By Miriam Hernandez, August 12, 2014
A Metro construction project designed to help the Crenshaw area with a line to LAX is having a rough impact on small-business owners.
CRENSHAW DISTRICT, LOS ANGELES (KABC) --Some businesses in the Crenshaw Corridor say they are on the brink of shutting down because of a Metro project designed to help the area with a line to LAX. Without parking for customers, or even a sidewalk, the impact has been rough on small-business owners.
Banners lining Crenshaw Boulevard practically shout that stores are open for business while construction for the underground Metro line is underway.
Finding a place to park, however, is difficult, especially on the 4100 block. That's where merchant Gerald Duncan says inadequate parking has already cost him 98 percent of his business.
"We have no parking, we have no visibility, we have no foot traffic," said said Malai Hair Store's Duncan.
Duncan's hair-extension store shares the block with 15 other shop owners who tell similar stories: Sales are down 50-75 percent.
Metro has leased parking space across the street to help.
"(Customers) don't want to walk 500 feet just to get to a store," said Duncan.
"We are working in each area in a very quick manner to minimize the impact in each area," said Crenshaw/LAX Line Project Director Charles Beauvoir.
The question is whether Metro's help will come quickly enough -- and be enough. On Duncan's block there's a vacant lot that could be converted for parking, but even that small measure has been blocked -- by the landowner.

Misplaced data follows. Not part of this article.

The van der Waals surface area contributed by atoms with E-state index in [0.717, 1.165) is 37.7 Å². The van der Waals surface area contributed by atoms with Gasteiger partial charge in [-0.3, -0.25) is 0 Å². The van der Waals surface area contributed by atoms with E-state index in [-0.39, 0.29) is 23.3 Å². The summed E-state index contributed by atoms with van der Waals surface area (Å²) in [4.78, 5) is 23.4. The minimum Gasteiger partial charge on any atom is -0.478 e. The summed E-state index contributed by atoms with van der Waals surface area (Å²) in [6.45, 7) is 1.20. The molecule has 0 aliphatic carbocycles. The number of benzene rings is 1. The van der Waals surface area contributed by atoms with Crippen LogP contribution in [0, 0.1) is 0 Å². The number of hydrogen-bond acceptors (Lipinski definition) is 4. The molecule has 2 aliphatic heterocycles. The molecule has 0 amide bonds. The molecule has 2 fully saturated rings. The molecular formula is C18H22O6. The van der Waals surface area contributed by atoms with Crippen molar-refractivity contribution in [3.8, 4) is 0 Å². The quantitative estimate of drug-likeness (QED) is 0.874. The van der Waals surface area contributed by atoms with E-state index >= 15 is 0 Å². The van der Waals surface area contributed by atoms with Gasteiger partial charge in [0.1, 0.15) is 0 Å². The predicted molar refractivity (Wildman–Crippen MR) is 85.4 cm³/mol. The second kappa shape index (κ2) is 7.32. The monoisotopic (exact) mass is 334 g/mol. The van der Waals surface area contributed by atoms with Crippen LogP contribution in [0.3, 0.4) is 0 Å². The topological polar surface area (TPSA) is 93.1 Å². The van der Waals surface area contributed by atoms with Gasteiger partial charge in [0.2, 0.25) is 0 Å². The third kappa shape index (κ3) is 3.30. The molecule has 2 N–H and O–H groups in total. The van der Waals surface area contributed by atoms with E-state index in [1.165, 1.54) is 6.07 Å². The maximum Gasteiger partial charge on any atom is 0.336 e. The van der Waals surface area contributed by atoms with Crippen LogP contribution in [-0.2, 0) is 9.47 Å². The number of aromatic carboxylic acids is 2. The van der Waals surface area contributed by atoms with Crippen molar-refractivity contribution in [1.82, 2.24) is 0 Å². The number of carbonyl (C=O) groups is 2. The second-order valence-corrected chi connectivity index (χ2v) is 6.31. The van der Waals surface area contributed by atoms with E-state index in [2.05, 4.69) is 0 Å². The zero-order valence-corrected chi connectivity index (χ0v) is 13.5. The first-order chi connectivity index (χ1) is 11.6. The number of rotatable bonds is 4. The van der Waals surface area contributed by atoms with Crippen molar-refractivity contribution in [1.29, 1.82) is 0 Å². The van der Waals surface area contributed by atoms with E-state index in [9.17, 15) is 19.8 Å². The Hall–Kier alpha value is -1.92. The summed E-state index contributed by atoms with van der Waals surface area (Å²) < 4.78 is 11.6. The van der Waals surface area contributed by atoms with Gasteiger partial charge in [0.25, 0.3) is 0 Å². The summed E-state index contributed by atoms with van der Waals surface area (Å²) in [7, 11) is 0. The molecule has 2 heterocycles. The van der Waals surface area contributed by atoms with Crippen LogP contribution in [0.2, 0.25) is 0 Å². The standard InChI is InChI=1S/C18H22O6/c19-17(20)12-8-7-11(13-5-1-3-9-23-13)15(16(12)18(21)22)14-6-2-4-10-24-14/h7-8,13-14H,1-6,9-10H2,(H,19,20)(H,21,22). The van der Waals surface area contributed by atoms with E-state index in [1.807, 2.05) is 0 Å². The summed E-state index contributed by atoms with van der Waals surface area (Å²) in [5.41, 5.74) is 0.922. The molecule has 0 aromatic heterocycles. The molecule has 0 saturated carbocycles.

Approved and projected for October:
- $250,000 per year for a business services center
- Case management and marketing advice for each of 120 businesses
- A 72-hour quick-response plan
Some retailers say it's loans they need to cover rent, taxes and utilities. Even then some question whether they could recoup their losses to payback a loan.
The Metro line construction went into full swing last spring: an 8.5-mile, $2-billion transportation project, projected as a boon for Crenshaw's future.
But even L.A. County Supervisor Mark Ridley-Thomas, on the Metro board, says more must be done to help businesses survive four more years of construction
"The situation is urgent, and I am actively seeking additional financial resources to assist them as expeditiously as possible," said Ridley-Thomas.
Duncan's not sure he can hold on.
"I've been here my entire life and I put my entire life savings into this business, and I want to stay here, but we need real help," said Duncan.